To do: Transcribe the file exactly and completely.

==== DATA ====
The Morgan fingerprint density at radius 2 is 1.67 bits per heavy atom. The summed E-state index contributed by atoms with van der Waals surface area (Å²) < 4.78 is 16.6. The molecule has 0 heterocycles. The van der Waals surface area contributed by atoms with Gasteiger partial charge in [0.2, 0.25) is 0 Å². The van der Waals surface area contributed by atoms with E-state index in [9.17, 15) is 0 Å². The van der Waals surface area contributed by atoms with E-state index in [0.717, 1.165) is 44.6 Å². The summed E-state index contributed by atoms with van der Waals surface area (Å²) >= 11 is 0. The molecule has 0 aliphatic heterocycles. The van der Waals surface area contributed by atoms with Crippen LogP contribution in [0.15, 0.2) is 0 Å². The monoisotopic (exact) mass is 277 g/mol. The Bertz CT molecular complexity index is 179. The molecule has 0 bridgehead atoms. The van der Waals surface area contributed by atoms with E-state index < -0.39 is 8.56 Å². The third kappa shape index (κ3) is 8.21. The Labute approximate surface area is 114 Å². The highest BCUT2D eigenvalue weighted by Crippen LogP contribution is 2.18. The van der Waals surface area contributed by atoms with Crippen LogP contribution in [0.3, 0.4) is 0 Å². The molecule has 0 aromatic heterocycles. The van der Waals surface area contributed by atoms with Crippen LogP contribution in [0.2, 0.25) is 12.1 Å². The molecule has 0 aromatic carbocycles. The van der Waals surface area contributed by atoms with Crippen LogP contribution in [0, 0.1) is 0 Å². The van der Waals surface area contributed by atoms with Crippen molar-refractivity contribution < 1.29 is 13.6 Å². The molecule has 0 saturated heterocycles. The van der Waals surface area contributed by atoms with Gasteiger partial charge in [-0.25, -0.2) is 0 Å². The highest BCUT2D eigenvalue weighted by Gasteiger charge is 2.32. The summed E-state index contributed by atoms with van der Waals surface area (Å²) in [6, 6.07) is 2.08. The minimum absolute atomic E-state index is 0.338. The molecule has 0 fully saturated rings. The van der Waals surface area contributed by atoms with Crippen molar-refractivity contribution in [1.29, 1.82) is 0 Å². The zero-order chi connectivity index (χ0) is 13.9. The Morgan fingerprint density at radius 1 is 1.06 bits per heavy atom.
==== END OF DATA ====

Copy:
The Morgan fingerprint density at radius 2 is 1.67 bits per heavy atom. The summed E-state index contributed by atoms with van der Waals surface area (Å²) < 4.78 is 16.6. The molecule has 0 heterocycles. The van der Waals surface area contributed by atoms with Gasteiger partial charge in [0.2, 0.25) is 0 Å². The van der Waals surface area contributed by atoms with E-state index in [9.17, 15) is 0 Å². The van der Waals surface area contributed by atoms with E-state index in [0.717, 1.165) is 44.6 Å². The summed E-state index contributed by atoms with van der Waals surface area (Å²) >= 11 is 0. The molecule has 0 aliphatic heterocycles. The van der Waals surface area contributed by atoms with Crippen LogP contribution in [0.15, 0.2) is 0 Å². The monoisotopic (exact) mass is 277 g/mol. The Bertz CT molecular complexity index is 179. The molecule has 0 bridgehead atoms. The van der Waals surface area contributed by atoms with E-state index < -0.39 is 8.56 Å². The third kappa shape index (κ3) is 8.21. The Labute approximate surface area is 114 Å². The highest BCUT2D eigenvalue weighted by Crippen LogP contribution is 2.18. The van der Waals surface area contributed by atoms with Crippen LogP contribution in [0.3, 0.4) is 0 Å². The molecule has 0 aromatic heterocycles. The van der Waals surface area contributed by atoms with Crippen LogP contribution in [0.2, 0.25) is 12.1 Å². The molecule has 0 aromatic carbocycles. The van der Waals surface area contributed by atoms with Crippen LogP contribution in [0, 0.1) is 0 Å². The van der Waals surface area contributed by atoms with Crippen molar-refractivity contribution < 1.29 is 13.6 Å². The molecule has 0 saturated heterocycles. The van der Waals surface area contributed by atoms with Gasteiger partial charge in [-0.25, -0.2) is 0 Å². The highest BCUT2D eigenvalue weighted by Gasteiger charge is 2.32. The summed E-state index contributed by atoms with van der Waals surface area (Å²) in [6, 6.07) is 2.08. The minimum absolute atomic E-state index is 0.338. The molecule has 0 fully saturated rings. The van der Waals surface area contributed by atoms with Crippen molar-refractivity contribution in [1.29, 1.82) is 0 Å². The zero-order chi connectivity index (χ0) is 13.9. The Morgan fingerprint density at radius 1 is 1.06 bits per heavy atom.